REPORTS & SURVEYS | JANUARY 14TH, 2013 |
Keypads have made their way from game shows and talk shows to higher education settings, to which much of the literature pertains. The uses continue to expand to other arenas, with an emerging body of literature discussing the use of keypads for public participation efforts during town hall meetings and other similar convenings. Keypads allow meeting organizers to interact more directly with audiences while capturing and displaying results in real time. When used well, they can increase participant satisfaction, improve interaction and process flow and assist in capturing useful data. When used poorly, however, they can dominate a meeting or artificially replace face-to-face communication.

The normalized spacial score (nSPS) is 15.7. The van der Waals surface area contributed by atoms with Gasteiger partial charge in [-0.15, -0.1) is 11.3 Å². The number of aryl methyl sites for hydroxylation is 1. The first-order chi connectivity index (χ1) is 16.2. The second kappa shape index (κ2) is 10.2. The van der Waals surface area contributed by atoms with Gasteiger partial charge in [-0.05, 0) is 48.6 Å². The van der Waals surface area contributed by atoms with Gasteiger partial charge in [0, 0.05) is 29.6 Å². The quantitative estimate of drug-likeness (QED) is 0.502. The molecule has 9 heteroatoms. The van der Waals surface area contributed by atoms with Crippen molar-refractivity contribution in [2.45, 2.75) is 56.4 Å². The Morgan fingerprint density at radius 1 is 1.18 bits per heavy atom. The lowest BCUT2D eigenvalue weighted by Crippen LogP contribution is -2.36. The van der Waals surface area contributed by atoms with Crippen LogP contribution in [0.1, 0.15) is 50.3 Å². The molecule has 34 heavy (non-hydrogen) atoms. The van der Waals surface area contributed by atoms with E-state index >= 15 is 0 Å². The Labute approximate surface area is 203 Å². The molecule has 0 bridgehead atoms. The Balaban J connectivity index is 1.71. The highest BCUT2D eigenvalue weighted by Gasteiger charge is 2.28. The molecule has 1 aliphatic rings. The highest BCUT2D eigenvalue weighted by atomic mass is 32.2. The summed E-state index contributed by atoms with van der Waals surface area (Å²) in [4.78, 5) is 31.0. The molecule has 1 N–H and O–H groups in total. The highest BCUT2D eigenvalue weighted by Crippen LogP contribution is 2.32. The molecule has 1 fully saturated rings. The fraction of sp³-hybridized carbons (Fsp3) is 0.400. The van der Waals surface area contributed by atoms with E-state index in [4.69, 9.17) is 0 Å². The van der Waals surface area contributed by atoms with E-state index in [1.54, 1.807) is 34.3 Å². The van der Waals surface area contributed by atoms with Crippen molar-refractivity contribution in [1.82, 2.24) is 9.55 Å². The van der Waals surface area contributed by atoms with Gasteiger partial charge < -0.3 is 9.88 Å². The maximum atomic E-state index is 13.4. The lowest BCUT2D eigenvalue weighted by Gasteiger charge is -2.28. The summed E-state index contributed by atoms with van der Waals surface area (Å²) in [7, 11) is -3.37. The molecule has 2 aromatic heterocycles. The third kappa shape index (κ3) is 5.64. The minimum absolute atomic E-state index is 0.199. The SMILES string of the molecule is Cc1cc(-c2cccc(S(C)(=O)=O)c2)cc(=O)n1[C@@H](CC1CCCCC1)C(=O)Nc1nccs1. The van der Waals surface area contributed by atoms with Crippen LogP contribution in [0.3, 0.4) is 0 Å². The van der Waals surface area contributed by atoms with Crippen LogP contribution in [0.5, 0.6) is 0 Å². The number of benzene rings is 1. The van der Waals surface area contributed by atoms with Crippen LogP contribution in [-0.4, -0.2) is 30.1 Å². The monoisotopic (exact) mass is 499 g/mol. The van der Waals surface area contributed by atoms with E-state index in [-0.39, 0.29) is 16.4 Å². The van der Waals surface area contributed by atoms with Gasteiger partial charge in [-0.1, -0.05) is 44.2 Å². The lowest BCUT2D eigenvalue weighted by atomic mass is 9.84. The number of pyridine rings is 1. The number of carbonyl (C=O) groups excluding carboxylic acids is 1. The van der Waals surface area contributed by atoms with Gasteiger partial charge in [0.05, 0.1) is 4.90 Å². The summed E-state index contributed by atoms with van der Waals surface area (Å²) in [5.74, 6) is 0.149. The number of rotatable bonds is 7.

The purpose of this paper is to demonstrate the use of keypads as part of well-constructed engagement and deliberation processes. We are particularly focused on the use of keypads to support deliberative forums and meetings tied to collaborative problem solving. Such meetings are often designed and run by impartial facilitators, who bring a broad range of stakeholders together across perspectives to increase mutual understanding, work through difficult issues and move toward productive collaborative action.